Rob Andrews will be in Thursday’s Heath Care Summit

TPMDC is reporting that Rob Andrews will be one of the participants at the big White House meeting on health care reform between Democrats and Republicans. As TPM’s Christiana Bellatoni observes:

Andrews, chairman of a health subcommittee of the Education and Labor Committee, is not a fan of the excise tax that’s included in the Senate version of the bill and in President Obama’s plan he outlined yesterday.

Information about the meeting, and the President’s proposal, is at The discussion might be interesting and I will try to watch it live Thursday 10AM. It will be streamed online.

As a practical matter, here are the possibilities Democrats face that don’t involve completely craven surrender, and you should keep them in mind as the pundits and politicians talk:

A. Pass a comprehensive bill through the House (217 votes) and Senate (51 votes, but 60 to beat the filibuster first), whether starting over or by modifying the existing bills after conference committee.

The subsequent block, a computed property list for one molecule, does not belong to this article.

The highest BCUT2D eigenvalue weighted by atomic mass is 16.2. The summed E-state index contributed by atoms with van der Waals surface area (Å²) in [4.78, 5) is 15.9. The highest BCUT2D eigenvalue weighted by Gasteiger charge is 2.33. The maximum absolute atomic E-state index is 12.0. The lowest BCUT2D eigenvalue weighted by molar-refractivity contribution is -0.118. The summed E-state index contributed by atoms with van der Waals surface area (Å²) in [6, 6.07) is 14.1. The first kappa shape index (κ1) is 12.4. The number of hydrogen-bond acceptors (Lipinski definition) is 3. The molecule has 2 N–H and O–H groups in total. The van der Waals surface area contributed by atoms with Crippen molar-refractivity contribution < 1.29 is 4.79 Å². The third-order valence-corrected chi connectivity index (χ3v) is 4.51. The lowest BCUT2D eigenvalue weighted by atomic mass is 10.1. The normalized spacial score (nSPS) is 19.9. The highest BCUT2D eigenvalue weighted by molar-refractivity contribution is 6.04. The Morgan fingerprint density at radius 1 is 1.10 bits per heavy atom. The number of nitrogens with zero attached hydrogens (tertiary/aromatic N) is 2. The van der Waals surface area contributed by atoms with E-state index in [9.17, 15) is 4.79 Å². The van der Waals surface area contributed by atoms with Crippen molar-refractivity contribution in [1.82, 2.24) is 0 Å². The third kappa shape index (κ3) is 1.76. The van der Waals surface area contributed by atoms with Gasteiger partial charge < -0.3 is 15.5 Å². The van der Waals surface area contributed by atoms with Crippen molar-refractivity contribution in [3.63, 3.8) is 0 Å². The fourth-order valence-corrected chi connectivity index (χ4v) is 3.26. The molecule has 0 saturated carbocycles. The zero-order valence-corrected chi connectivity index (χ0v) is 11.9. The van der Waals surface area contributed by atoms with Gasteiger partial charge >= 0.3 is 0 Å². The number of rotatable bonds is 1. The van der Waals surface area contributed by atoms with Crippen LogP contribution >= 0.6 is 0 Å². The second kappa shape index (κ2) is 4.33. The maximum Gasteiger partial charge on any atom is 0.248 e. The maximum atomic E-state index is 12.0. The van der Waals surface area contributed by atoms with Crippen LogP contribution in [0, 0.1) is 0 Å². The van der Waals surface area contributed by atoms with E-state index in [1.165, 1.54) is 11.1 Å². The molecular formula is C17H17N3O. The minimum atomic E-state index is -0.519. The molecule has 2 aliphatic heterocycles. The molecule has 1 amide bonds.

B. The House passes last December’s Senate bill with 217 votes.  Not one word could be changed.

C. Pass health reforms that are budget-related through reconciliation, meaning 51 Senate votes (no filibuster) plus 217 House votes.

D. The House and Senate pass a series of smaller bills, each with 217 + 60/51 votes and lots of time used up in the Senate.

Option A seems highly unlikely, since 2009 was already wasted looking for Snowe’s vote and a Democrat vote was lost, so we’re into Options B+C. Pass the Senate bill (B), and “fix” it (excise tax, cough, cough) via reconciliation (C.) Some elements of Option D may also happen, for example, we’re supposed to see a House vote on repealing the health insurance industry’s anti-trust exemption.

ps. Thinking of 218? Some House seats are vacant.

Comment (1)

  1. Bill Orr

    I guess Thursday’s meeting will be a dog and pony show with both sides preening for advantage.

    Let’s not discount the possibility  of completely craven surrender on the part of President Obama, which often seems to be his tactics. At least we appear to be nearing the end of this ongoing quagmire nightmare.  The words I like the most now, which dare not speak their name, are “reconciliation” and “public option.”  


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